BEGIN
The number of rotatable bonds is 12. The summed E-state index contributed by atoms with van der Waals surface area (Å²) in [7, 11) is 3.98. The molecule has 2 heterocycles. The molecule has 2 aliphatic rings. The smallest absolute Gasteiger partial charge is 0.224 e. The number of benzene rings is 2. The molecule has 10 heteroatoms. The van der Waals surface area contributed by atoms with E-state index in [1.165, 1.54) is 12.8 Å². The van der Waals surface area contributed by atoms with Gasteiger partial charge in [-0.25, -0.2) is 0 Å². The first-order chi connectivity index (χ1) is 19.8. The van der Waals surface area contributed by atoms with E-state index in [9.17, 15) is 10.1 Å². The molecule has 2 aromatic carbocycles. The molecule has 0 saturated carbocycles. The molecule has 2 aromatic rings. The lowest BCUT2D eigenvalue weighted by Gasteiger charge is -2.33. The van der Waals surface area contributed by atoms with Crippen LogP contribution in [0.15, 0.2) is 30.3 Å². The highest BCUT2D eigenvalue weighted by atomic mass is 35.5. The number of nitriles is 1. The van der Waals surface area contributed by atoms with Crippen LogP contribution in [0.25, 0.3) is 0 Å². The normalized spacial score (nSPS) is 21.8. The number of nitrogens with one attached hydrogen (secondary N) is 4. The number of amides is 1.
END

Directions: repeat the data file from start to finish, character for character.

The number of rotatable bonds is 12. The summed E-state index contributed by atoms with van der Waals surface area (Å²) in [7, 11) is 3.98. The molecule has 2 heterocycles. The molecule has 2 aliphatic rings. The smallest absolute Gasteiger partial charge is 0.224 e. The number of benzene rings is 2. The molecule has 10 heteroatoms. The van der Waals surface area contributed by atoms with E-state index in [1.165, 1.54) is 12.8 Å². The van der Waals surface area contributed by atoms with Gasteiger partial charge in [-0.25, -0.2) is 0 Å². The first-order chi connectivity index (χ1) is 19.8. The van der Waals surface area contributed by atoms with E-state index in [9.17, 15) is 10.1 Å². The molecule has 2 aromatic carbocycles. The molecule has 0 saturated carbocycles. The molecule has 2 aromatic rings. The lowest BCUT2D eigenvalue weighted by Gasteiger charge is -2.33. The van der Waals surface area contributed by atoms with Crippen LogP contribution in [0.15, 0.2) is 30.3 Å². The highest BCUT2D eigenvalue weighted by atomic mass is 35.5. The number of nitriles is 1. The van der Waals surface area contributed by atoms with Crippen LogP contribution in [0.25, 0.3) is 0 Å². The normalized spacial score (nSPS) is 21.8. The number of nitrogens with one attached hydrogen (secondary N) is 4. The number of amides is 1.